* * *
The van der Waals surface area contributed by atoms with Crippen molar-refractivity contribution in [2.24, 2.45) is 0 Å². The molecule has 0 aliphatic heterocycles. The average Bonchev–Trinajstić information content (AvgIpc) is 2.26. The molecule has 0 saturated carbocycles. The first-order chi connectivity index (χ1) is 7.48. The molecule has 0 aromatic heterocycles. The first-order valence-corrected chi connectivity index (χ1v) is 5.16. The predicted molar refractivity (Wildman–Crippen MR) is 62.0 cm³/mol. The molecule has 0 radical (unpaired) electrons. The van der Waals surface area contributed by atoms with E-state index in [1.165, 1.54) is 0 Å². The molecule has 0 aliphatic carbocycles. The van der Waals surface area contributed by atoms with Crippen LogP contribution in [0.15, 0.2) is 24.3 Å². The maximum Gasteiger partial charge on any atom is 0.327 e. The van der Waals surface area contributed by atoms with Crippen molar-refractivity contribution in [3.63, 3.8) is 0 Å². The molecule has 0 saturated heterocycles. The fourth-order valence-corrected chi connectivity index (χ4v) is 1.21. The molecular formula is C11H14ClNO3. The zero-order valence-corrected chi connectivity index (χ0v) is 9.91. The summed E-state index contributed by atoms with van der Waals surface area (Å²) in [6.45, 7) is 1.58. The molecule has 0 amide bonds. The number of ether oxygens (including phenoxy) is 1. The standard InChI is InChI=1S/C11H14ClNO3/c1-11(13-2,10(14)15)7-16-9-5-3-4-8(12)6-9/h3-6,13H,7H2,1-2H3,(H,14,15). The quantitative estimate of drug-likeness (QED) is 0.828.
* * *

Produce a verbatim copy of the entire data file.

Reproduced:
The van der Waals surface area contributed by atoms with Crippen molar-refractivity contribution in [2.24, 2.45) is 0 Å². The molecule has 0 aliphatic heterocycles. The average Bonchev–Trinajstić information content (AvgIpc) is 2.26. The molecule has 0 saturated carbocycles. The first-order chi connectivity index (χ1) is 7.48. The molecule has 0 aromatic heterocycles. The first-order valence-corrected chi connectivity index (χ1v) is 5.16. The predicted molar refractivity (Wildman–Crippen MR) is 62.0 cm³/mol. The molecule has 0 radical (unpaired) electrons. The van der Waals surface area contributed by atoms with E-state index in [1.165, 1.54) is 0 Å². The molecule has 0 aliphatic carbocycles. The van der Waals surface area contributed by atoms with Crippen LogP contribution in [0.15, 0.2) is 24.3 Å². The maximum Gasteiger partial charge on any atom is 0.327 e. The van der Waals surface area contributed by atoms with Crippen molar-refractivity contribution in [3.63, 3.8) is 0 Å². The molecule has 0 saturated heterocycles. The fourth-order valence-corrected chi connectivity index (χ4v) is 1.21. The molecular formula is C11H14ClNO3. The zero-order valence-corrected chi connectivity index (χ0v) is 9.91. The summed E-state index contributed by atoms with van der Waals surface area (Å²) in [6.45, 7) is 1.58. The molecule has 0 amide bonds. The number of ether oxygens (including phenoxy) is 1. The standard InChI is InChI=1S/C11H14ClNO3/c1-11(13-2,10(14)15)7-16-9-5-3-4-8(12)6-9/h3-6,13H,7H2,1-2H3,(H,14,15). The quantitative estimate of drug-likeness (QED) is 0.828.